To determine in vivo relevance of the in vitro effects of superoxide on the two HSC phenotypes, control and CCl4-induced cirrhotic rats were treated with tert-butylhydroperoxide, a reliable model of the induction of hepatic oxidative stress (Cogger et al., 2004; Hwang et al., 2005; Zwingmann and Bilodeau, 2006). Liver injury by TBHP was illustrated by increased AST and LDH in control rats from 60 ± 9 to 202 ± 37 IU/L (P < 0.01) and 257 ± 19 to 375 ± 59 (P < 0.05) IU/L (n = 4 each) respectively and in cirrhotic rats from 2,067 ± 28 to 2,445 ± 245 IU/L (P < 0.025) and 2,085 ± 287 to 2,864 ± 663 IU/L (P < 0.05) (n = 5 each) respectively. Hepatic architecture was maintained in TBHP-treated control rats but there was mild centrilobular hepatocyte swelling with focal mild mixed lobular inflammation and occasional hepatocyte dropout. Hepatocytes also showed mild reactive changes with mild lobular disarray, but there was no evidence of confluent parenchymal necrosis and significant cholestasis (Fig. 10A). In TBHP-treated cirrhotic rats, hepatic morphological features (Fig. 10B) were similar to that of vehicle-treated rats (not shown) with architectural destruction by nodules of regenerative hepatocytes surrounded by fibrous bands. There was mild mixed inflammation, mild bile ductular proliferation and minimal interface activity. Hepatocytes showed diffuse swelling with moderate mixed macro- and microvesicular steatosis. Scattered hepatocyte apoptosis was noted, with foci of confluent parenchymal acidophilic necrosis. We used TUNEL staining in conjunction with immunohistochemical localization of desmin as both HSC phenotypes express desmin while α-sma is expressed only by aHSCs. By this method, no apoptotic HSCs were found in the livers of vehicle- or TBHP-treated control rats (Fig. 10C,D). Consistent with our previous report (Thirunavukkarasu et al., 2004a), scattered apoptotic HSCs was observed in vehicle-treated cirrhotic liver (Fig. 10E). This increased significantly in the livers of TBHP-treated cirrhotic rats (Fig. 10F) (7 ±2% in untreated versus 35 ± 5% in TBHP-treated; P < 0.001).
ROS, generated as by-products of cellular metabolism and by specific plasma membrane oxidases, elicit several physiological and pathological effects (Yu, 1994; Pietrangelo, 1996; Li et al., 1997, 1999). Moderately increased ROS activate signaling pathways responsible for physiological processes. However, ROS and their lipid peroxidation products can also cause cell death by damaging macromolecules including genomic DNA (Yu, 1994). The qHSCs exhibited significant level of spontaneous apoptosis, which might occur as a result of harsh enzymatic digestion procedure of cell isolation causing membrane damage and also by introduction of serum-free condition. It is also likely that within the heterogeneous population of HSCs (Geerts, 2001), a subpopulation of the cells might be susceptible to the damage easily upon removal from their in vivo environment. Considering this, we expected that spontaneously apoptotic qHSCs would be vulnerable to the damaging actions of superoxide during early culture. However, no additional DNA damage, nuclear condensation and death were apparent in superoxide-treated qHSCs. These results are compatible with the absence of apoptotic qHSCs in the normal liver subjected to oxidative stress in vivo. In contrast, no spontaneous DNA damage or apoptosis was observed in fully activated HSC, but oxidative stress caused their apoptosis both in vitro and in vivo. Superoxide-induced death of aHSCs was predominantly apoptotic as demonstrated by decreased Bcl-xL expression, caspase-3 activation, nuclear condensation, and lack of LDH release.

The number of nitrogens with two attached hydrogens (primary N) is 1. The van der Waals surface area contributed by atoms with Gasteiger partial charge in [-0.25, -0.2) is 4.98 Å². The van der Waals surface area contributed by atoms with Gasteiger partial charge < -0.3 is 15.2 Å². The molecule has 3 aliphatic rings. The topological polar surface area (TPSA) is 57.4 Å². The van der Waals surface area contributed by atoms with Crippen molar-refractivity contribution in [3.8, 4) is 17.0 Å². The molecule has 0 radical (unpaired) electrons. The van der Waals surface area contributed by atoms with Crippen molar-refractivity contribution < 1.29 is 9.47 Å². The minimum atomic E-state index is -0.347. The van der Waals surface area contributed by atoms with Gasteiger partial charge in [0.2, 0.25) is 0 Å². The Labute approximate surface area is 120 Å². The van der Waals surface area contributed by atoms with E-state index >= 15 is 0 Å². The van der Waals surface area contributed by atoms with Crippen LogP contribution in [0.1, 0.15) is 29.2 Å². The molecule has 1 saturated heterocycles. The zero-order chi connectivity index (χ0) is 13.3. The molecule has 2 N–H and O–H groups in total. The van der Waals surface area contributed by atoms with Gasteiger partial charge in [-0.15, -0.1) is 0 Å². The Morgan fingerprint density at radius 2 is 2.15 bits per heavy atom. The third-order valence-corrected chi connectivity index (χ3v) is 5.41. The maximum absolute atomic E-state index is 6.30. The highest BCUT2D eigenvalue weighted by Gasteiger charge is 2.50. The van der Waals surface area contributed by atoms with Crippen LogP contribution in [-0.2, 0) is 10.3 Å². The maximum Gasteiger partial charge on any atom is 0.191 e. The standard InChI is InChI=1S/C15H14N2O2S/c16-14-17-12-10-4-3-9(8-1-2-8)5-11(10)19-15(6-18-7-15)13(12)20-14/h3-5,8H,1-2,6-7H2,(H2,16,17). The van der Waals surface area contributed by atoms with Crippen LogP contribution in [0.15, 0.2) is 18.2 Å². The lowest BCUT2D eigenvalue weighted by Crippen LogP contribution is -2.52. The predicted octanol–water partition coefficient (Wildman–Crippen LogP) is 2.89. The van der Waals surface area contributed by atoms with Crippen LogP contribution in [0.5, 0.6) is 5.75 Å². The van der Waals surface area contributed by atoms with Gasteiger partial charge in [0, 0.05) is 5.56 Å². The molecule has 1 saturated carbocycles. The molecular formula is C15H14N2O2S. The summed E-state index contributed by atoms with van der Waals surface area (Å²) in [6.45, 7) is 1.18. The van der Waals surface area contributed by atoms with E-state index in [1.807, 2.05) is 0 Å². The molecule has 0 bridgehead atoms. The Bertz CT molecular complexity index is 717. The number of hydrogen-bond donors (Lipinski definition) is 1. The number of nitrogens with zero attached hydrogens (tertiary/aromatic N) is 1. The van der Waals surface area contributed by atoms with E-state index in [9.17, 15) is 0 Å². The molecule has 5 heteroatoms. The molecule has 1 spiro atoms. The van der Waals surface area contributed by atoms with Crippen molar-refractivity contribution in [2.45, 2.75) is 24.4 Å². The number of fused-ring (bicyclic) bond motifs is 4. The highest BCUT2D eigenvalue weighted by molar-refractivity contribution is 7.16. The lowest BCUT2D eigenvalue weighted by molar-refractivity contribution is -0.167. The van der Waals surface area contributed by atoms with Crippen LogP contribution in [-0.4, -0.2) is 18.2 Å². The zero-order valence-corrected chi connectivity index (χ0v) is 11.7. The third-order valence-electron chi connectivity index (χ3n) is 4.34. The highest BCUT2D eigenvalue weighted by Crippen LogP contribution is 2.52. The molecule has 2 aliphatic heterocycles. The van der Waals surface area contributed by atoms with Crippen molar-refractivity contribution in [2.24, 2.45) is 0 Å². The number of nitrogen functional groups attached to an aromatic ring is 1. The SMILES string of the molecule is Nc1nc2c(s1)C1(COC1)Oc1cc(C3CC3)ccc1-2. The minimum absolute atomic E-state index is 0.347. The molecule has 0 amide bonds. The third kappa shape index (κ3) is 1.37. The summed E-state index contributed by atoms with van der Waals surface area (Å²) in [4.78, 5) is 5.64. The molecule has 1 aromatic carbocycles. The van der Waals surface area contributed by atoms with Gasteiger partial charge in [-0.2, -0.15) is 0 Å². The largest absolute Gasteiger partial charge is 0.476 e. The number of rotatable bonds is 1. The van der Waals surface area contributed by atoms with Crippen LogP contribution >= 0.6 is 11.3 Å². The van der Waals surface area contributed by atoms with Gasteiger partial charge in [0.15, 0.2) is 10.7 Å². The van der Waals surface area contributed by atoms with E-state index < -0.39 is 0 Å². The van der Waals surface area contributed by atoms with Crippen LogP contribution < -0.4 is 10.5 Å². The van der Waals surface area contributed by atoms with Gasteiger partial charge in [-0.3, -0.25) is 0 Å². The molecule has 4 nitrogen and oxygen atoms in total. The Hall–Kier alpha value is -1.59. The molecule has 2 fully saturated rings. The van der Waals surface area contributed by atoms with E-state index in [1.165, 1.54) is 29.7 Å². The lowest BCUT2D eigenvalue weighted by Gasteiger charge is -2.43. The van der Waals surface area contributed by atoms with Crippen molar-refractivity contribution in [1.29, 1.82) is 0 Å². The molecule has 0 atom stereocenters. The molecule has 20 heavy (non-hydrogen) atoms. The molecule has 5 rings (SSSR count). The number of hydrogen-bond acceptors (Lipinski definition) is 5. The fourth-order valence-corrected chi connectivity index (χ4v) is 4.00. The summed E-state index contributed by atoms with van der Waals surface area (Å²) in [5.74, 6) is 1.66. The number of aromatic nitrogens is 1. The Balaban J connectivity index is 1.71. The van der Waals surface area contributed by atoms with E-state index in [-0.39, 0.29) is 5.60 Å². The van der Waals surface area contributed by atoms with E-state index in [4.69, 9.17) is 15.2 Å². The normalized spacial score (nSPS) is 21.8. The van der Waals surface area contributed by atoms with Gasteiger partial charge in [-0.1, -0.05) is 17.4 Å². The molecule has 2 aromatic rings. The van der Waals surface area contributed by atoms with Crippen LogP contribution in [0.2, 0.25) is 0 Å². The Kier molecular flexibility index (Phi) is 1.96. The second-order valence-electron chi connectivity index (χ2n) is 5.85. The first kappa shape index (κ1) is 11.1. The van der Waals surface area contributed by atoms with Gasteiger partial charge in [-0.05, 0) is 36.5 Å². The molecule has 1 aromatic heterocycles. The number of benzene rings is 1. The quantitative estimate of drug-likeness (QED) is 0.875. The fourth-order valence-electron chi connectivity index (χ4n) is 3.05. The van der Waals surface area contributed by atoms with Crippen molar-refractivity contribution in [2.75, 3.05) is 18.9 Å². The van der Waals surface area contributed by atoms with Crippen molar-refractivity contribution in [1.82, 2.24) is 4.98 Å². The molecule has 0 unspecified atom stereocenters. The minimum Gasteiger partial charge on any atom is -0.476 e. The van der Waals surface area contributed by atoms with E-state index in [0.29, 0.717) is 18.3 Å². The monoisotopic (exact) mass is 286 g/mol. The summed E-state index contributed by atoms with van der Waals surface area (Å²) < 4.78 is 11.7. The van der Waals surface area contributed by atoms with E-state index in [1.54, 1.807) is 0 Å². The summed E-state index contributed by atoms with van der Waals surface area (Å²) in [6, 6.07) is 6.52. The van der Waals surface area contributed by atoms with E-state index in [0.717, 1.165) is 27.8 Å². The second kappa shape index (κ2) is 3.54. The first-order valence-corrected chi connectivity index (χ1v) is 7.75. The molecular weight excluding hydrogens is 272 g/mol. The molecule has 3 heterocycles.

Increased oxidative stress and decreased GSH, which controls cell’s redox state by scavenging ROS and maintaining GPx activity, are associated with apoptotic cell death (Hayes and McLellan, 1999). Previous work has shown that GSH depletion induces apoptosis of hepatocytes (Rauen et al., 1999) and sensitizes them to TNF-α-induced apoptosis (Colell et al., 1998). Moreover, cultured neurons are protected from oxidative stress-induced apoptosis upon inhibition of GSH depletion (Ahlemeyer and Krieglstein, 2000). These observations and our data suggest that RA provides protection against oxidative stress by maintaining higher GSH levels in qHSCs and RA-treated aHSCs (Yu, 1994). RA, which has immunomodulatory, anti-inflammatory, antiapoptotic and antioxidative properties (Fumarulo et al., 1991; Ahlemeyer and Krieglstein, 2000), inhibits culture-induced activation of HSCs (Chi et al., 2003), and prevents proliferation of aHSCs (Davis et al., 1990; Pinzani et al., 1992; Hellemans et al., 2004). Pinzani et al. (1992) reported that the uptake of exogenously added RA to the culture medium by aHSCs is associated with their phenotypical reversal to a more quiescent form, and therefore RA treatment could be a strategy to reverse fibrosis. In this regard, all-trans-RA was shown to ameliorate CCl4-induced fibrosis (Wang et al., 2007). However, it is also important to note that administration of a stable RA analog exacerbated porcine serum-induced hepatic fibrosis in rats (Okuno et al., 1997) These discrepancies might be due to the different isoforms of RA used in these studies, and thus it is difficult to draw a definitive inference about the interactions between RA, ROS and HSCs in vivo with respect to development or reduction of fibrosis. However, it is tempting to suggest that RA might cause reversal of HSC phenotype to non-fibrogenic quiescent form that is resistant to superoxide-induced apoptosis based on our data and those of Davis et al. (1990), Pinzani et al. (1992), Hellemans et al. (2004), and Wang et al. (2007).